$1 million median forecast


POSTED: Wednesday, March 03, 2010

While Oahu homeowners might not see much price gain over the next few years, the market is on its way up and the median single-family home could be worth more than $1 million by the dawn of the next decade, said renowned Honolulu economist Paul Brewbaker.

“;I think things are off and running again,”; Brewbaker said yesterday after studying the most recent housing data from the Honolulu Board of Realtors.

Last month, single-family home sales rose 21.7 percent to 157 from the year prior's 129, according to HBR statistics. More than half of those homes sold for $570,000 or more, representing a 3.6 percent climb in the median home price on Oahu. Condominium sales soared 44.4 percent to 231 from the 160 that changed hands in February 2009. The median price paid for a condominium rose 0.3 percent to $298,000 from the last year's $297,000.

“;While single-family home prices have started to recover, condominiums are bouncing along the bottom,”; said Brewbaker, principal of TZ Economics. “;Oahu's market is a stable market with some modest upside ability. We are certainly at the point that the fear people had about prices falling a lot are pretty much over. There's not going to be a double dip.”;





        The number of homes sold on Oahu in February with the median price and percentage change from the same month last year:




February 2009157
February 2008129




February 2009$570,000
February 2008$550,000






February 2009231
February 2008160




February 2009$298,000
February 2008$297,000



Source: Honolulu Board of Realtors


Sales for Oahu's housing market bottomed out in January 2009 with prices for single-family homes leveling out around $560,000 last May and condominium prices around $300,000 last August, according to Brewbaker's seasonally adjusted data.

But some in the real estate community, such as John Riggins, owner of John Riggins Real Estate, say they are reluctant to accept that prices have bottomed out. Riggins, who has decades of real estate experience in Hawaii, said he does not think that job losses, bankruptcies or foreclosures have run their course on Oahu. Also, increased interest on adjustable loans also could end badly for some, Riggins said.

“;I'm taking a contrary view,”; Riggins said. “;There are an awful lot of loans scheduled to adjust this year and next. And I don't think we'll be on the road to recovery until we see jobs increasing.”;

While there might be some pullback related to the eventual end of the homeowner tax credits and historically low interest rates, Oahu's market overall is just going to keep seeing prices gradually firm up, Brewbaker said.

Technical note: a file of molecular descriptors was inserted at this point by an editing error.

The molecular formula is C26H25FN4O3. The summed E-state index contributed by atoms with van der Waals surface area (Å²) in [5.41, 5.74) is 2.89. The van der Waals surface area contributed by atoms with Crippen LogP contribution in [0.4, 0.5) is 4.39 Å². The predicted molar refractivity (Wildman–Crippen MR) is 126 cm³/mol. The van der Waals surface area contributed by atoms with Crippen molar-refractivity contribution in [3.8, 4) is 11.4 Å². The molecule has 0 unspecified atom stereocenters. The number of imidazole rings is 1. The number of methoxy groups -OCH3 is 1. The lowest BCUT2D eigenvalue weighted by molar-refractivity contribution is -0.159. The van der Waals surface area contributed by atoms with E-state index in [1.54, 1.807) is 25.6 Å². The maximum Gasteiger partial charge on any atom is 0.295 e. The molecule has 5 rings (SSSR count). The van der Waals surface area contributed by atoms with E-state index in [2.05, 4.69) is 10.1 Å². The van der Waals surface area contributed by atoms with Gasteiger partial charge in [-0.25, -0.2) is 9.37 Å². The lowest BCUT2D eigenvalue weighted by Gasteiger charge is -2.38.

Single-family home prices have been gaining momentum for about a year, according to Brewbaker's seasonally adjusted data. Based on data, past history and the laws of supply and demand, Brewbaker anticipates that Oahu's next price acceleration will take place around 2012 or 2013 and that somewhere between 2018 and 2020 the median price will rise above $1 million.

“;Believe it,”; said Brewbaker, who raised eyebrows in 2003 with a prediction that Oahu's median home price would surpass $600,000 in the last cycle. In fact, the market topped out just shy of $645,000 in 2007, he said.

“;I've had this discussion before and I'll have it again,”; Brewbaker said.

Because Oahu's housing market has severe supply constraints, it tends to run in five- to seven-year boom-and-bust cycles, he said.

“;The tragedy here is that a lot of people are waiting (to get into the housing market),”; Brewbaker said. “;If they don't act by April, they'll miss the tax credits. If they wait beyond what the Fed is calling an extended period, they'll be facing higher interest rates.”;

People who are worried about a near-term possibility of the housing market unraveling “;are exposing themselves to a more costly housing environment a couple of years down the road,”; he said.

Kalama Kim, area office leader and senior vice president for Coldwell Banker Pacific Properties, said he's less confident than Brewbaker even though the economist's housing forecast has been consistent. The big unknown is what happens to home sales after the homebuyer tax credits expire on April 30 and interest rates begin to rise, he said.

Kim also is concerned about the lingering market impacts of distressed housing inventory, which accounted for 28 percent of the deals that went into escrow in February.

“;That's hefty,”; he said.

Still, Kim is willing to make a two-month prediction based on current data.

In February, accepted offers on listings were up 52 percent for single-family homes and 66 percent for condominiums, Kim said.

“;That's indicative that the next two months will be very good,”; he said.